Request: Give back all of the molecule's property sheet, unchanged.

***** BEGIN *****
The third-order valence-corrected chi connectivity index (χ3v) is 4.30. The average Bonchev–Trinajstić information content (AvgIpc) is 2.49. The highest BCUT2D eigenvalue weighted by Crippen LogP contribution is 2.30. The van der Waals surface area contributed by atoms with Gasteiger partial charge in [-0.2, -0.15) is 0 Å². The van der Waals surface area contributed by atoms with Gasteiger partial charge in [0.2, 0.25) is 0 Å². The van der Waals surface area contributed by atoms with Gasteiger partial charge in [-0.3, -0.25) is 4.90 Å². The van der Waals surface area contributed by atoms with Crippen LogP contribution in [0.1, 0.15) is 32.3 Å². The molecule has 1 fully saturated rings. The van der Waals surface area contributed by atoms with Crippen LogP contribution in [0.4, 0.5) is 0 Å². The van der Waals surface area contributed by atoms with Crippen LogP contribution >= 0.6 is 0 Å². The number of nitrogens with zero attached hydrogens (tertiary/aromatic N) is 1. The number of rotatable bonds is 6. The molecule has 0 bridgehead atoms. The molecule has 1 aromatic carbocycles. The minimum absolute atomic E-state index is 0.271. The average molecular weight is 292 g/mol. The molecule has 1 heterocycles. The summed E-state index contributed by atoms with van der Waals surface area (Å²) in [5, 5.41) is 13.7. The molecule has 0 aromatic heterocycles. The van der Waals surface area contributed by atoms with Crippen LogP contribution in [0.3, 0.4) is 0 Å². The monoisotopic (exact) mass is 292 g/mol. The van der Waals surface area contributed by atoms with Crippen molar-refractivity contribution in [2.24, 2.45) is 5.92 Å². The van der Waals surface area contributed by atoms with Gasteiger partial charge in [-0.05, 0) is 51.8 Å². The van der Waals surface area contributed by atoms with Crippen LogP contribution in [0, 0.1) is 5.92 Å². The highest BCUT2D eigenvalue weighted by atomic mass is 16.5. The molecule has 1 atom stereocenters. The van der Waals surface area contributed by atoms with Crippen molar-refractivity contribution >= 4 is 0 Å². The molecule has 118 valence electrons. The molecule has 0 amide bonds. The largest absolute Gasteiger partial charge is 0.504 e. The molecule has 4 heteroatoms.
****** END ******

The third-order valence-corrected chi connectivity index (χ3v) is 4.30. The average Bonchev–Trinajstić information content (AvgIpc) is 2.49. The highest BCUT2D eigenvalue weighted by Crippen LogP contribution is 2.30. The van der Waals surface area contributed by atoms with Gasteiger partial charge in [-0.2, -0.15) is 0 Å². The van der Waals surface area contributed by atoms with Gasteiger partial charge in [0.2, 0.25) is 0 Å². The van der Waals surface area contributed by atoms with Gasteiger partial charge in [-0.3, -0.25) is 4.90 Å². The van der Waals surface area contributed by atoms with Crippen LogP contribution in [0.1, 0.15) is 32.3 Å². The molecule has 1 fully saturated rings. The van der Waals surface area contributed by atoms with Crippen LogP contribution in [0.4, 0.5) is 0 Å². The van der Waals surface area contributed by atoms with Crippen LogP contribution >= 0.6 is 0 Å². The number of nitrogens with zero attached hydrogens (tertiary/aromatic N) is 1. The number of rotatable bonds is 6. The molecule has 0 bridgehead atoms. The molecule has 1 aromatic carbocycles. The minimum absolute atomic E-state index is 0.271. The average molecular weight is 292 g/mol. The molecule has 1 heterocycles. The summed E-state index contributed by atoms with van der Waals surface area (Å²) in [5, 5.41) is 13.7. The molecule has 0 aromatic heterocycles. The van der Waals surface area contributed by atoms with Crippen LogP contribution in [0.3, 0.4) is 0 Å². The monoisotopic (exact) mass is 292 g/mol. The van der Waals surface area contributed by atoms with Crippen molar-refractivity contribution in [2.24, 2.45) is 5.92 Å². The van der Waals surface area contributed by atoms with Gasteiger partial charge in [-0.05, 0) is 51.8 Å². The van der Waals surface area contributed by atoms with Crippen LogP contribution in [0, 0.1) is 5.92 Å². The highest BCUT2D eigenvalue weighted by atomic mass is 16.5. The molecule has 1 atom stereocenters. The van der Waals surface area contributed by atoms with Crippen molar-refractivity contribution >= 4 is 0 Å². The molecule has 118 valence electrons. The molecule has 0 amide bonds. The largest absolute Gasteiger partial charge is 0.504 e. The molecule has 4 heteroatoms.